Kenny Lund doesn’t argue with the American Trucking Associations annual study, American Trucking Trends, which shows independent truckers and leased owner operators making $56,167 on average in 2014, which was 7 percent more income than the previous year. However, the vice president of operations for the Allen Lund Company, a third party logistics provider, says freight rates still aren’t increasing enough and operating costs are high.
For example, gasoline in California is $4 per gallon, while Number 2 diesel is about $3.50 per gallon. Take on excessive government regulations, plus an economy that leaves a lot to be desired, and Lund doesn’t see the freight rates keeping up with other costs.
“Truckers are making more money, but the rates aren’t up as much as expected, and the economy was expected to be much stronger,” Lund says.
He points out produce trucking is still dominated by companies with five trucks or less.
“God bless the owner operators out there. They don’t realize collectively what they do for this country and how important they are,” Lund surmises. “We try to convey that as a company and treat these owner operators with the respect they deserve. They are a critical component in the economic system of the U.S.”
He recently heard someone point out if all access to Los Angeles was cut off, there is only a four-day supply of food available. Lund calls that thought “sobering” and notes people just do not realize what a great transportation system has been built in this country due to all of the small companies working together.
“With the efficient distribution system throughout the U.S., you can pretty much get strawberries anywhere in the U.S. the year around, and this is true with most major commodities,” he says.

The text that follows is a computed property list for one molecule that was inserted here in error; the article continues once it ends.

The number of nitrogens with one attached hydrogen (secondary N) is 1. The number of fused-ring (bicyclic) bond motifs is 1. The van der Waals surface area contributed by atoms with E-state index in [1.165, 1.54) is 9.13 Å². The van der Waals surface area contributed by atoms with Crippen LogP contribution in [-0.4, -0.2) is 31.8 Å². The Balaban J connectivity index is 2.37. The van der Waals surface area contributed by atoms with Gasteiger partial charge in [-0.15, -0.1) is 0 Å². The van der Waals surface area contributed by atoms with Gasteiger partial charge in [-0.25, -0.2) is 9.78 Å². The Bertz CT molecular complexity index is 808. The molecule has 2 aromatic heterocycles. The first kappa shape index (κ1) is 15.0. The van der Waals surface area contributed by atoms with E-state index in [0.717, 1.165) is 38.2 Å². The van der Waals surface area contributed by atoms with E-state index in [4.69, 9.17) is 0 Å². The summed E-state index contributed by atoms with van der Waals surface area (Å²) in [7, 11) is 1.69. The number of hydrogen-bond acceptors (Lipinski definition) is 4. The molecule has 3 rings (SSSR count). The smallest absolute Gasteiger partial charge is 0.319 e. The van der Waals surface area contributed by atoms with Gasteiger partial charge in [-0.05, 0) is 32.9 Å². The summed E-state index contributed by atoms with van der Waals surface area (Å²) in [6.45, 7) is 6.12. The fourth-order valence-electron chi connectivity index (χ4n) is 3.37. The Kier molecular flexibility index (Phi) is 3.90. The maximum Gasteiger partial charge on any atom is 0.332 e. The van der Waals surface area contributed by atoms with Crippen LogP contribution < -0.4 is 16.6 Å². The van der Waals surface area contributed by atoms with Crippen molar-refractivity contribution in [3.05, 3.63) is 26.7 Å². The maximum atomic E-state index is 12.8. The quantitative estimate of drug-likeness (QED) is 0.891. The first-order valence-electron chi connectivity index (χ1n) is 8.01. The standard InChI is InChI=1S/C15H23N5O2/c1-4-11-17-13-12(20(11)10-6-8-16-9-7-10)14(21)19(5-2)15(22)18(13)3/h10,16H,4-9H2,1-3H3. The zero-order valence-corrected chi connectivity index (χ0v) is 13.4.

As for Allen Lund Company, he is particularly excited about a division of the firm, ALC Logistics. He developed the company’s Transportation Management System, building it from the ground up. It is the first one created and provides software solutions ranging from claims management to freight audits, and carrier contracts, among other features.
“It is pretty exciting. We are running about $1.4 billion through the system, working with the companies we have now, and we are just getting started,” Lund says.
As for the trucking industry itself, Lund is very interested in the development of driverless trucks. For example the technology is now available where you can follow someone on I-40 from New Mexico to Arkansas and never touch the steering wheel. He sees this addressing problems associated with hours of service regulations.
“I think we’re only five years or less away from it (driverless trucks),” he notes.
“If you can sell this to the driver by saying you are almost out of hours, then you put it on auto pilot. The driver can then go to sleep while the truck is moving down the road, and have your hours still available when you arrive at destination,” Lund observes. “It makes the single drivers like teams.”
(This is part II of a two-part series. The Allen Lund Company was formed in 1976 by its namesake. I have known Mr. Allen Lund nearly since the founding of the company. His son Kenny Lund joined the company 26 years ago this month. At that time the operation had 32 employees. Today Allen Lund Company has 500 employees, arranges about 250,000 loads a year, of which about 40 percent is with fresh produce. The company has 30 offices nationwide and will soon break the $500 million mark in annual sales. — Bill Martin)